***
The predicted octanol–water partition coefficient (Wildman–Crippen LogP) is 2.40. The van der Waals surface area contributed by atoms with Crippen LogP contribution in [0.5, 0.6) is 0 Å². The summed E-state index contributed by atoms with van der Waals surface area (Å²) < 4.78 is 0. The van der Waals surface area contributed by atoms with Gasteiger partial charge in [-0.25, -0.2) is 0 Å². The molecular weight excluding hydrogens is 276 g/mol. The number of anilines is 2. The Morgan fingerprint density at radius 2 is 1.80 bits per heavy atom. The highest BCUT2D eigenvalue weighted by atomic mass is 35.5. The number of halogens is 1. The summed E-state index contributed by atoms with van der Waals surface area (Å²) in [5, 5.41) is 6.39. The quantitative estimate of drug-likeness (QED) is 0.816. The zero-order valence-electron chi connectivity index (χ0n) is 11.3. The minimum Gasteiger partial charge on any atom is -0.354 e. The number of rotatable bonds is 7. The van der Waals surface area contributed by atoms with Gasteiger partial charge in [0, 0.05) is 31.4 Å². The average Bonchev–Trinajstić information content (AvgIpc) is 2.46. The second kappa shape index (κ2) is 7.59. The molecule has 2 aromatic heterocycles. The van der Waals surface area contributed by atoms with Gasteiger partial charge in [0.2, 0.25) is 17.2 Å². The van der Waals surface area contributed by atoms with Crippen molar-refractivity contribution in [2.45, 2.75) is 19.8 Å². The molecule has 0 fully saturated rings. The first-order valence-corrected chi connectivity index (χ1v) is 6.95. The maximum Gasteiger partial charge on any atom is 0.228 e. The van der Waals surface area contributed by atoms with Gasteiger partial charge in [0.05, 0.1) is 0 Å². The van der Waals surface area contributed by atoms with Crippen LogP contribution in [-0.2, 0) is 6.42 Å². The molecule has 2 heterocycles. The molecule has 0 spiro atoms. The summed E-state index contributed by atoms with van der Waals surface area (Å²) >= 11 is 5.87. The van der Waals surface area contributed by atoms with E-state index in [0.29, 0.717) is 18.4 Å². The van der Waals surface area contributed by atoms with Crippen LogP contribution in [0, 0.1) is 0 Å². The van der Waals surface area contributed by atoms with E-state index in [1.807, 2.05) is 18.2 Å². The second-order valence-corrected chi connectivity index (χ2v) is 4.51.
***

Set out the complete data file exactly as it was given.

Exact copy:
The predicted octanol–water partition coefficient (Wildman–Crippen LogP) is 2.40. The van der Waals surface area contributed by atoms with Crippen LogP contribution in [0.5, 0.6) is 0 Å². The summed E-state index contributed by atoms with van der Waals surface area (Å²) < 4.78 is 0. The van der Waals surface area contributed by atoms with Gasteiger partial charge in [-0.25, -0.2) is 0 Å². The molecular weight excluding hydrogens is 276 g/mol. The number of anilines is 2. The Morgan fingerprint density at radius 2 is 1.80 bits per heavy atom. The highest BCUT2D eigenvalue weighted by atomic mass is 35.5. The number of halogens is 1. The summed E-state index contributed by atoms with van der Waals surface area (Å²) in [5, 5.41) is 6.39. The quantitative estimate of drug-likeness (QED) is 0.816. The zero-order valence-electron chi connectivity index (χ0n) is 11.3. The minimum Gasteiger partial charge on any atom is -0.354 e. The number of rotatable bonds is 7. The van der Waals surface area contributed by atoms with Gasteiger partial charge in [0, 0.05) is 31.4 Å². The average Bonchev–Trinajstić information content (AvgIpc) is 2.46. The second kappa shape index (κ2) is 7.59. The molecule has 2 aromatic heterocycles. The van der Waals surface area contributed by atoms with Gasteiger partial charge in [0.2, 0.25) is 17.2 Å². The van der Waals surface area contributed by atoms with Crippen molar-refractivity contribution in [2.45, 2.75) is 19.8 Å². The molecule has 0 fully saturated rings. The first-order valence-corrected chi connectivity index (χ1v) is 6.95. The maximum Gasteiger partial charge on any atom is 0.228 e. The van der Waals surface area contributed by atoms with Gasteiger partial charge in [0.05, 0.1) is 0 Å². The van der Waals surface area contributed by atoms with Crippen LogP contribution in [-0.2, 0) is 6.42 Å². The molecule has 2 heterocycles. The molecule has 0 spiro atoms. The summed E-state index contributed by atoms with van der Waals surface area (Å²) >= 11 is 5.87. The van der Waals surface area contributed by atoms with E-state index in [0.29, 0.717) is 18.4 Å². The van der Waals surface area contributed by atoms with Crippen LogP contribution in [0, 0.1) is 0 Å². The van der Waals surface area contributed by atoms with E-state index in [1.807, 2.05) is 18.2 Å². The second-order valence-corrected chi connectivity index (χ2v) is 4.51.